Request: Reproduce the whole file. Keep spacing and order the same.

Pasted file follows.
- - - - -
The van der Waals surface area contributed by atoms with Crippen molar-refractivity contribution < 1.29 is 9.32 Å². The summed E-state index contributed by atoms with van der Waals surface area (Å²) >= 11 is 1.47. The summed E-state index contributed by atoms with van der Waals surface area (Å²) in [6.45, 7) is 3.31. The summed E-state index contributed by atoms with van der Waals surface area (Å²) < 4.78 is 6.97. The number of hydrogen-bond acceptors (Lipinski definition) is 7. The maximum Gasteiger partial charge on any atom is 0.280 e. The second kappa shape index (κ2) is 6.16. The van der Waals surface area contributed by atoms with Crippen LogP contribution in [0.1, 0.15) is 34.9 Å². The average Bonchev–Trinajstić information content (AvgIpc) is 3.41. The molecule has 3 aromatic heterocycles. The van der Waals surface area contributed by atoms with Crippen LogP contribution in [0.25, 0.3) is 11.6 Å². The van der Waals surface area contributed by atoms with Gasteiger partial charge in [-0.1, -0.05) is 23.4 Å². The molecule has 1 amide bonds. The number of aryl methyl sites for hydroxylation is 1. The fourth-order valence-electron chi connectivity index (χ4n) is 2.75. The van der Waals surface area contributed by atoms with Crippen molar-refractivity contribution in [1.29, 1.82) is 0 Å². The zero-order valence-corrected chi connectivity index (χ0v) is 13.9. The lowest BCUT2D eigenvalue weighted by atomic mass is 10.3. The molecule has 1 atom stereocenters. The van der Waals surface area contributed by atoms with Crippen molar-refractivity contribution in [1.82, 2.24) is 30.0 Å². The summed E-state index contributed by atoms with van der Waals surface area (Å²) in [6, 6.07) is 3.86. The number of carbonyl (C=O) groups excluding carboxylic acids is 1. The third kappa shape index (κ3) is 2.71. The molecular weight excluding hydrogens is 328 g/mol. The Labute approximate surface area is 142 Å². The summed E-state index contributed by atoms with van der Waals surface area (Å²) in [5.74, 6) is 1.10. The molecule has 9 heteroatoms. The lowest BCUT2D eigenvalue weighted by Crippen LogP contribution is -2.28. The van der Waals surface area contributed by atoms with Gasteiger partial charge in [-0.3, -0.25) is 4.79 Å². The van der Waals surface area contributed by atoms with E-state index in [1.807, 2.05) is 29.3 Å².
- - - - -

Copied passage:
The van der Waals surface area contributed by atoms with Crippen molar-refractivity contribution < 1.29 is 9.32 Å². The summed E-state index contributed by atoms with van der Waals surface area (Å²) >= 11 is 1.47. The summed E-state index contributed by atoms with van der Waals surface area (Å²) in [6.45, 7) is 3.31. The summed E-state index contributed by atoms with van der Waals surface area (Å²) < 4.78 is 6.97. The number of hydrogen-bond acceptors (Lipinski definition) is 7. The maximum Gasteiger partial charge on any atom is 0.280 e. The second kappa shape index (κ2) is 6.16. The van der Waals surface area contributed by atoms with Crippen LogP contribution in [0.1, 0.15) is 34.9 Å². The average Bonchev–Trinajstić information content (AvgIpc) is 3.41. The molecule has 3 aromatic heterocycles. The van der Waals surface area contributed by atoms with Crippen LogP contribution in [0.25, 0.3) is 11.6 Å². The van der Waals surface area contributed by atoms with Gasteiger partial charge in [-0.1, -0.05) is 23.4 Å². The molecule has 1 amide bonds. The number of aryl methyl sites for hydroxylation is 1. The fourth-order valence-electron chi connectivity index (χ4n) is 2.75. The van der Waals surface area contributed by atoms with Crippen molar-refractivity contribution in [1.29, 1.82) is 0 Å². The zero-order valence-corrected chi connectivity index (χ0v) is 13.9. The lowest BCUT2D eigenvalue weighted by atomic mass is 10.3. The molecule has 1 atom stereocenters. The van der Waals surface area contributed by atoms with Crippen molar-refractivity contribution in [1.82, 2.24) is 30.0 Å². The summed E-state index contributed by atoms with van der Waals surface area (Å²) in [6, 6.07) is 3.86. The number of carbonyl (C=O) groups excluding carboxylic acids is 1. The third kappa shape index (κ3) is 2.71. The molecular weight excluding hydrogens is 328 g/mol. The Labute approximate surface area is 142 Å². The summed E-state index contributed by atoms with van der Waals surface area (Å²) in [5.74, 6) is 1.10. The molecule has 9 heteroatoms. The lowest BCUT2D eigenvalue weighted by Crippen LogP contribution is -2.28. The van der Waals surface area contributed by atoms with Gasteiger partial charge in [-0.3, -0.25) is 4.79 Å². The van der Waals surface area contributed by atoms with E-state index in [1.807, 2.05) is 29.3 Å².